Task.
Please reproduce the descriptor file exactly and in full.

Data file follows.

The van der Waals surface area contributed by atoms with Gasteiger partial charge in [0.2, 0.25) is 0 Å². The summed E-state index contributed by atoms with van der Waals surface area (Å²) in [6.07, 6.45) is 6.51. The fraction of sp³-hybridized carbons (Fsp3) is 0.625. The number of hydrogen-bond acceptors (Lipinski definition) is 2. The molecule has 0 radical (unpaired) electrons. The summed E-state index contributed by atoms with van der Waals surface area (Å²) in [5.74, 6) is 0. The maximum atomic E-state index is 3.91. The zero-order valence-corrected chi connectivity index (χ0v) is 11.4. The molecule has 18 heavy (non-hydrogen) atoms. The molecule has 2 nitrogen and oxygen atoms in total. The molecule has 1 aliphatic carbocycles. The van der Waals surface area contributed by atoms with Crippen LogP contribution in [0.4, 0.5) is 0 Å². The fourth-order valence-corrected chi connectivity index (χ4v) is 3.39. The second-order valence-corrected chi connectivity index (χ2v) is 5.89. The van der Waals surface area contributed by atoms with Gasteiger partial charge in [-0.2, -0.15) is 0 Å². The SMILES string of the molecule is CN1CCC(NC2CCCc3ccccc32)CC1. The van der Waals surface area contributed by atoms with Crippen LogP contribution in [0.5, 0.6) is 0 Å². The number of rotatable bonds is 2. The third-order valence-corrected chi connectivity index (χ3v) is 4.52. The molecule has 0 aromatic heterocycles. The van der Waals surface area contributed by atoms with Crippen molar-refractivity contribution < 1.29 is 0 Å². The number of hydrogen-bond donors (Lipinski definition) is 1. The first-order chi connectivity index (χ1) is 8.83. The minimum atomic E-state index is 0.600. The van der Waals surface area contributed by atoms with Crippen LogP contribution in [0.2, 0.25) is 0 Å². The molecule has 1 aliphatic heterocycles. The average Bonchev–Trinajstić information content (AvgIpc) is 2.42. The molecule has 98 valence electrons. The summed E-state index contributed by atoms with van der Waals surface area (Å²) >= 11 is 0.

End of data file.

The van der Waals surface area contributed by atoms with Gasteiger partial charge in [0.2, 0.25) is 0 Å². The summed E-state index contributed by atoms with van der Waals surface area (Å²) in [6.07, 6.45) is 6.51. The fraction of sp³-hybridized carbons (Fsp3) is 0.625. The number of hydrogen-bond acceptors (Lipinski definition) is 2. The molecule has 0 radical (unpaired) electrons. The summed E-state index contributed by atoms with van der Waals surface area (Å²) in [5.74, 6) is 0. The maximum atomic E-state index is 3.91. The zero-order valence-corrected chi connectivity index (χ0v) is 11.4. The molecule has 18 heavy (non-hydrogen) atoms. The molecule has 2 nitrogen and oxygen atoms in total. The molecule has 1 aliphatic carbocycles. The van der Waals surface area contributed by atoms with Crippen LogP contribution in [0.4, 0.5) is 0 Å². The fourth-order valence-corrected chi connectivity index (χ4v) is 3.39. The second-order valence-corrected chi connectivity index (χ2v) is 5.89. The van der Waals surface area contributed by atoms with Gasteiger partial charge in [-0.2, -0.15) is 0 Å². The SMILES string of the molecule is CN1CCC(NC2CCCc3ccccc32)CC1. The van der Waals surface area contributed by atoms with Crippen LogP contribution in [0.5, 0.6) is 0 Å². The number of rotatable bonds is 2. The third-order valence-corrected chi connectivity index (χ3v) is 4.52. The molecule has 0 aromatic heterocycles. The van der Waals surface area contributed by atoms with Crippen molar-refractivity contribution < 1.29 is 0 Å². The number of hydrogen-bond donors (Lipinski definition) is 1. The first-order chi connectivity index (χ1) is 8.83. The minimum atomic E-state index is 0.600. The van der Waals surface area contributed by atoms with Crippen LogP contribution in [0.2, 0.25) is 0 Å². The molecule has 1 aliphatic heterocycles. The average Bonchev–Trinajstić information content (AvgIpc) is 2.42. The molecule has 98 valence electrons. The summed E-state index contributed by atoms with van der Waals surface area (Å²) >= 11 is 0.